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Connecting women and opportunity

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Connecting women and opportunity

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Researching the fascinating link between mathematics and the origin of life on Earth – Associate Professor Rowena Ball of the Australian National University in Canberra

Rowena Ball - ANU - Primordial Soup

Associate Professor Rowena Ball is an applied mathematician based in the Mathematical Sciences Institute at the Australian National University in Canberra. Her work is truly interdisciplinary as it involves modelling and analysing complex, real-world, dynamical systems. In her research career, she has worked with physicists, engineers, and chemists on a diverse range of interesting problems such as combustion and explosives, magnetic fusion plasmas, decarbonising fuels, and recently, the origin of life on Earth, and dating events in Indigenous Australian deep history. 

Rowena Ball - ANU
Associate Professor Rowena Ball

“…I chose science and maths because the scientific and mathematical way of describing the world made beautiful sense to me…” 

In-your-face: Beating the bullies and excelling in maths

My career in science and maths has not followed the linear path of school to university and then first job to promotion, etc.

As a child, I was mercilessly bullied at school and home for being good at schoolwork and at maths in particular. I come from a disadvantaged socioeconomic background, and unfortunately there was little understanding of the benefits of education.

I responded by developing a very ‘in-your-face’, ‘up-yours’ attitude, so that I did even better at school! (And eventually the bullies dropped off.)

Setting a good example to my kids by educating myself

GardeningHowever, I was not able to access university education until the age of 29, when I was bringing up my three children as a widow and working as a gardener to support the family. I was determined to educate my kids, and decided I would begin by educating myself, to set them a good example.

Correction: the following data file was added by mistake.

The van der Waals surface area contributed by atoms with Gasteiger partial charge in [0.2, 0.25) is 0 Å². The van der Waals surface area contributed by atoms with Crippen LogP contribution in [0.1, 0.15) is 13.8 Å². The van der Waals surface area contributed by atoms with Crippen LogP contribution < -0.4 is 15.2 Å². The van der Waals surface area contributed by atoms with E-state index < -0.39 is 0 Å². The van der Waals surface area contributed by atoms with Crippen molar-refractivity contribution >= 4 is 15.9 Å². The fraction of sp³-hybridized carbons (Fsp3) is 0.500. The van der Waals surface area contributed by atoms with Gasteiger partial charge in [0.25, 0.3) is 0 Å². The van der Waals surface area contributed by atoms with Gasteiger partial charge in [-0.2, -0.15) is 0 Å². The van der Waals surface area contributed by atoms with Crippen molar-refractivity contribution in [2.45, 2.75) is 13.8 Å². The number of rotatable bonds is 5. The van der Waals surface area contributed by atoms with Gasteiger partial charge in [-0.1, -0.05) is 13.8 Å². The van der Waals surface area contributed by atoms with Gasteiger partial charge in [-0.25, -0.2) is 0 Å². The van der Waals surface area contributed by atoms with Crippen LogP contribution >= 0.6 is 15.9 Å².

So, I studied at night and on weekends by distance education for seven years to get a B.Sc. I chose science and maths because the scientific and mathematical way of describing the world made beautiful sense to me.

For the love of research

When I graduated with first class honours I was also awarded the University Medal. I was offered a Ph.D. scholarship, which I accepted because it paid more than what I was earning as a gardener! I took to research really well, and I have held research-only positions ever since. I accepted a postdoc position at the University of Leeds in the UK, taking the kids with me, but then I had to return to Australia to care for my elderly parents.

In 1999 I accepted a position at ANU (the Australian National University), where I have remained since. I still work with collaborators at the University of Leeds though, and most years I go back there for a few weeks. From 2010 to 2016 I held a prestigious Australian Research Council Future Fellowship.

I consider myself extremely fortunate, in that, firstly, I was able to access a high-quality undergraduate distance education programme; secondly, being an applied mathematician has enabled me to meet and work with wonderful people from different disciplines; and thirdly, I have the privilege of working in the research-intensive culture and environment of ANU. (And in case you are wondering – yes, I have attended the university graduations of all three of my children!)

My role day today

BookMy role at ANU as a research academic involves preparing grant applications, initiating research problems, developing them conceptually and methodologically, writing and running computational codes, interactions with research students and collaborators, collecting and processing results, drafting and revising articles for peer reviewed publication.

There is associated professional activity, such as committee service, serving on the organising committee for conferences, and refereeing papers for journals.